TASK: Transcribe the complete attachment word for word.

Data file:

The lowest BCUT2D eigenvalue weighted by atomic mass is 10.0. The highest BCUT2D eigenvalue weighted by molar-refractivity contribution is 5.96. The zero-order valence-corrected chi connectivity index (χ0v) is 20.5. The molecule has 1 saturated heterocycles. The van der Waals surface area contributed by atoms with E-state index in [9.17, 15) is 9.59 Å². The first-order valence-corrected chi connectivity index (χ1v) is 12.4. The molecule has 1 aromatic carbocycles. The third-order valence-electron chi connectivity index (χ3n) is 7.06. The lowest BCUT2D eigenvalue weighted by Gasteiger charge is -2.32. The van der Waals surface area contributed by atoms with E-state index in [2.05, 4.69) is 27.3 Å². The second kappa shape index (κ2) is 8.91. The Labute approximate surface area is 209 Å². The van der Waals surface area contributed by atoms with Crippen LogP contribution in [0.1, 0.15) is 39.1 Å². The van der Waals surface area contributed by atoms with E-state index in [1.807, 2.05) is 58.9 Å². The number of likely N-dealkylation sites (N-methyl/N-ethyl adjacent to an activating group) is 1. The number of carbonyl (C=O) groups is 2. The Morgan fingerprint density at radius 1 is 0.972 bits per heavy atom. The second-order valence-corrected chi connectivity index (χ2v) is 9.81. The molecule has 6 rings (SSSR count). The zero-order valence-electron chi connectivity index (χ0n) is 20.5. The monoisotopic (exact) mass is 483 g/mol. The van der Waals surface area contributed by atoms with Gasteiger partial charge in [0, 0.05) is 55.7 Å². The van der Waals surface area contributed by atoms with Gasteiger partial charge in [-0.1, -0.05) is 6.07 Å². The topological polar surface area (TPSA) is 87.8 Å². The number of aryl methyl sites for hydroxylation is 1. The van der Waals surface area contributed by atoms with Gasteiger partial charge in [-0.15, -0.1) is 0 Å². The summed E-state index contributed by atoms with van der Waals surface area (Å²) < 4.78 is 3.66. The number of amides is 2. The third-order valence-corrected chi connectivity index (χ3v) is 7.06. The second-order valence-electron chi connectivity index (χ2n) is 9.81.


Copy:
The lowest BCUT2D eigenvalue weighted by atomic mass is 10.0. The highest BCUT2D eigenvalue weighted by molar-refractivity contribution is 5.96. The zero-order valence-corrected chi connectivity index (χ0v) is 20.5. The molecule has 1 saturated heterocycles. The van der Waals surface area contributed by atoms with E-state index in [9.17, 15) is 9.59 Å². The first-order valence-corrected chi connectivity index (χ1v) is 12.4. The molecule has 1 aromatic carbocycles. The third-order valence-electron chi connectivity index (χ3n) is 7.06. The lowest BCUT2D eigenvalue weighted by Gasteiger charge is -2.32. The van der Waals surface area contributed by atoms with E-state index in [2.05, 4.69) is 27.3 Å². The second kappa shape index (κ2) is 8.91. The Labute approximate surface area is 209 Å². The van der Waals surface area contributed by atoms with Crippen LogP contribution in [0.1, 0.15) is 39.1 Å². The van der Waals surface area contributed by atoms with E-state index in [1.807, 2.05) is 58.9 Å². The number of likely N-dealkylation sites (N-methyl/N-ethyl adjacent to an activating group) is 1. The number of carbonyl (C=O) groups is 2. The Morgan fingerprint density at radius 1 is 0.972 bits per heavy atom. The second-order valence-corrected chi connectivity index (χ2v) is 9.81. The molecule has 6 rings (SSSR count). The zero-order valence-electron chi connectivity index (χ0n) is 20.5. The monoisotopic (exact) mass is 483 g/mol. The van der Waals surface area contributed by atoms with Gasteiger partial charge in [0, 0.05) is 55.7 Å². The van der Waals surface area contributed by atoms with Gasteiger partial charge in [-0.1, -0.05) is 6.07 Å². The topological polar surface area (TPSA) is 87.8 Å². The number of aryl methyl sites for hydroxylation is 1. The van der Waals surface area contributed by atoms with Gasteiger partial charge in [-0.15, -0.1) is 0 Å². The summed E-state index contributed by atoms with van der Waals surface area (Å²) < 4.78 is 3.66. The number of amides is 2. The third-order valence-corrected chi connectivity index (χ3v) is 7.06. The second-order valence-electron chi connectivity index (χ2n) is 9.81.